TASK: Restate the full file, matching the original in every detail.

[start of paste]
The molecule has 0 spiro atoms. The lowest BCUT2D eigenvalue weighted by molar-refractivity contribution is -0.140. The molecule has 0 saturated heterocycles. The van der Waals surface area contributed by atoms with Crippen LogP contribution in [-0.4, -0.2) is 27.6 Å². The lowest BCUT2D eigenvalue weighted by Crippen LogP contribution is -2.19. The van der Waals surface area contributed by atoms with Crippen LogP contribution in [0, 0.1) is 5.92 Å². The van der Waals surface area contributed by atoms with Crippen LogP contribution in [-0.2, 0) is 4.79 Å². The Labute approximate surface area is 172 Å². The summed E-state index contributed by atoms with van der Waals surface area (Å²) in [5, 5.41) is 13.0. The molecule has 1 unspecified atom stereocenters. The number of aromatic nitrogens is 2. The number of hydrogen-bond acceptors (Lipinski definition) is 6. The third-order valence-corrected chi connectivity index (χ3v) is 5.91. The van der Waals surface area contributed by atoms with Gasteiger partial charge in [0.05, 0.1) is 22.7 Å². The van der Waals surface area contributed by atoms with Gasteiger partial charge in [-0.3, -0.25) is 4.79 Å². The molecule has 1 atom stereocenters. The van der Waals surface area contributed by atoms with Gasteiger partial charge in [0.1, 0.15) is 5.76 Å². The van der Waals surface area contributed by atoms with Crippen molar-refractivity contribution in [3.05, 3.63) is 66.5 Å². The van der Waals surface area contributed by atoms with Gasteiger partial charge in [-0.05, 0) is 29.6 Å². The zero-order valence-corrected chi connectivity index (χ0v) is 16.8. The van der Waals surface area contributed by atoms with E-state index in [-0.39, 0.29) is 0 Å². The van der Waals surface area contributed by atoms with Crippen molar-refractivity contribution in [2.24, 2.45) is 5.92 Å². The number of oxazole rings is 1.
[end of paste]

The molecule has 0 spiro atoms. The lowest BCUT2D eigenvalue weighted by molar-refractivity contribution is -0.140. The molecule has 0 saturated heterocycles. The van der Waals surface area contributed by atoms with Crippen LogP contribution in [-0.4, -0.2) is 27.6 Å². The lowest BCUT2D eigenvalue weighted by Crippen LogP contribution is -2.19. The van der Waals surface area contributed by atoms with Crippen LogP contribution in [0, 0.1) is 5.92 Å². The van der Waals surface area contributed by atoms with Crippen LogP contribution in [-0.2, 0) is 4.79 Å². The Labute approximate surface area is 172 Å². The summed E-state index contributed by atoms with van der Waals surface area (Å²) in [5, 5.41) is 13.0. The molecule has 1 unspecified atom stereocenters. The number of aromatic nitrogens is 2. The number of hydrogen-bond acceptors (Lipinski definition) is 6. The third-order valence-corrected chi connectivity index (χ3v) is 5.91. The van der Waals surface area contributed by atoms with Gasteiger partial charge in [0.05, 0.1) is 22.7 Å². The van der Waals surface area contributed by atoms with Gasteiger partial charge in [-0.3, -0.25) is 4.79 Å². The molecule has 1 atom stereocenters. The van der Waals surface area contributed by atoms with Gasteiger partial charge in [0.1, 0.15) is 5.76 Å². The van der Waals surface area contributed by atoms with Crippen molar-refractivity contribution in [3.05, 3.63) is 66.5 Å². The van der Waals surface area contributed by atoms with Gasteiger partial charge in [-0.05, 0) is 29.6 Å². The zero-order valence-corrected chi connectivity index (χ0v) is 16.8. The van der Waals surface area contributed by atoms with E-state index in [-0.39, 0.29) is 0 Å². The van der Waals surface area contributed by atoms with Crippen molar-refractivity contribution in [2.24, 2.45) is 5.92 Å². The number of oxazole rings is 1.